This worked perfectly to boost my pwm speaker output to an acceptable level. Only problem is i get a high pitched whine. It doesnt exist in the source in, so i guess i need a low pass filter on the speaker output.

    I'm using a sparkfun NCP1402-3.3V Step-Up Breakout to power everything. Can anyone give me a clue as to what value capacitor and resistor i might need to build a simple low pass filter?

    • MikeGrusin / about 10 years ago / 1

      Whine is sometimes a ground loop problem. You could try connecting the "-" input to ground and see if that helps.

      Other than that, if your input is a PWM signal, it may be interfering with the amplifier's own PWM frequency, in which case you should try low-pass filtering the input. There are filter calculators out there that could give you a better answer, but you can start with 100 ohms and 0.1uF, which will pass everything below 10kHz. Low-pass filtering the output is harder because it is a high-power signal and needs high-power filtering components. Good luck!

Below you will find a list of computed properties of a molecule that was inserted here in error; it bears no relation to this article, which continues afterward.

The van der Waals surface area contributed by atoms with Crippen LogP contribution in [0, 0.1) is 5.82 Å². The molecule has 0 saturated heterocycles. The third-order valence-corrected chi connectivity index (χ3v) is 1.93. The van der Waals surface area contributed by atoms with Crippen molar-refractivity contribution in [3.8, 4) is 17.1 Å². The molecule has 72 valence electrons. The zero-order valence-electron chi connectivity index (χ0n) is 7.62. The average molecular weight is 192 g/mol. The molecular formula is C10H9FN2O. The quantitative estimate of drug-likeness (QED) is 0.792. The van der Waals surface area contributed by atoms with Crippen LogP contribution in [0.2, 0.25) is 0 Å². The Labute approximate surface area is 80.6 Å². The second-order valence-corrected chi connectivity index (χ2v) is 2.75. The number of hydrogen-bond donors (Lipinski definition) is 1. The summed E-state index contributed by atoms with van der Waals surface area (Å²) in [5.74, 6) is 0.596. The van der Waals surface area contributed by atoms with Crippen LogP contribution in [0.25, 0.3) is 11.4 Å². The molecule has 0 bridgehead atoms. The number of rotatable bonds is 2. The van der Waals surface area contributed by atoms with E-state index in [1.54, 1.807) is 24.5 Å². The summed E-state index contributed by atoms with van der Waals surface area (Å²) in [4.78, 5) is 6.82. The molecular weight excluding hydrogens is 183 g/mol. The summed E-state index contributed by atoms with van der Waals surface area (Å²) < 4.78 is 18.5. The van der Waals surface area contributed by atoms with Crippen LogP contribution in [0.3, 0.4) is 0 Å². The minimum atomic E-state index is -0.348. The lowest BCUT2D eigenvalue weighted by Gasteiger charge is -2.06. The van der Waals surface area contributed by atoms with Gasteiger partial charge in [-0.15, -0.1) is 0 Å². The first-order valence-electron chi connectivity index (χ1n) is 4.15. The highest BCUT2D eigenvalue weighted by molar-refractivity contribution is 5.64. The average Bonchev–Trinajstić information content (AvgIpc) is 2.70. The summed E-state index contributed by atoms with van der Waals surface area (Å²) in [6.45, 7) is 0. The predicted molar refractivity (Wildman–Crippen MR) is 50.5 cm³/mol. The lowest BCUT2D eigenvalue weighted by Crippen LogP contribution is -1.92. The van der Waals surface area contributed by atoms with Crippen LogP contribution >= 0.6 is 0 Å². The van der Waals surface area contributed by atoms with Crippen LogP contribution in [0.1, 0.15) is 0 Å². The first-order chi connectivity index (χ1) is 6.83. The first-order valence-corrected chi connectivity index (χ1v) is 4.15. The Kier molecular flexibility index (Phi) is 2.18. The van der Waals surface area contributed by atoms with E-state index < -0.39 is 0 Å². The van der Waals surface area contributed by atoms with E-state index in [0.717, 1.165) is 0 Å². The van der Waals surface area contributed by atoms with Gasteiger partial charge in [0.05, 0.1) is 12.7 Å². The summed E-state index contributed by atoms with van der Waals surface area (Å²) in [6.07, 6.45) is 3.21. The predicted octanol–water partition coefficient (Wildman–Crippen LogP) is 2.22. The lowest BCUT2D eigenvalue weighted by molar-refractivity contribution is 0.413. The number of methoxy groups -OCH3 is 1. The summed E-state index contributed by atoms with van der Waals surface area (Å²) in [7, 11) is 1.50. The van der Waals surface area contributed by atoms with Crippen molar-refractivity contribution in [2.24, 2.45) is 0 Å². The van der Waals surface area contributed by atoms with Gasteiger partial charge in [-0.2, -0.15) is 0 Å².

• Member #535458 / about 10 years ago / 1

        I have excessive noise distortion w/ a 100 ohm resistor which I needed to boost volume. I'm thinking this might help. What is the simple schematic for this low-pass filter (not an EE)? Thanks...

        • MikeGrusin / about 10 years ago / 1

          Where is your 100 ohm resistor? If you're using it as a gain resistor (a pair of them soldered to the board), 100 ohms is too small. The datasheet recommends 15K (gain = 20) as the smallest but we've gone down to 3K (gain = 100) with decent results.

          The low-pass filter Wikipedia page has schematic examples for a simple passive first-order RC filter.

      • Mike416 / about 10 years ago / 1

        Thanks for the tip! The low pass filter seems to be working (just need to tweak it).

        Also, I wanted to drive an LED off of the speaker output and have it blink with the sound, but because the output is PWM, there isnt much blinking going on as it would had the output been analog. The LED is on and bright. Any ideas on how i might get it to blink? I read that I could use a low pass filter to convert PWM to voltage, but as you said its a high-power signal....

        • NXP_Peter / about 10 years ago / 1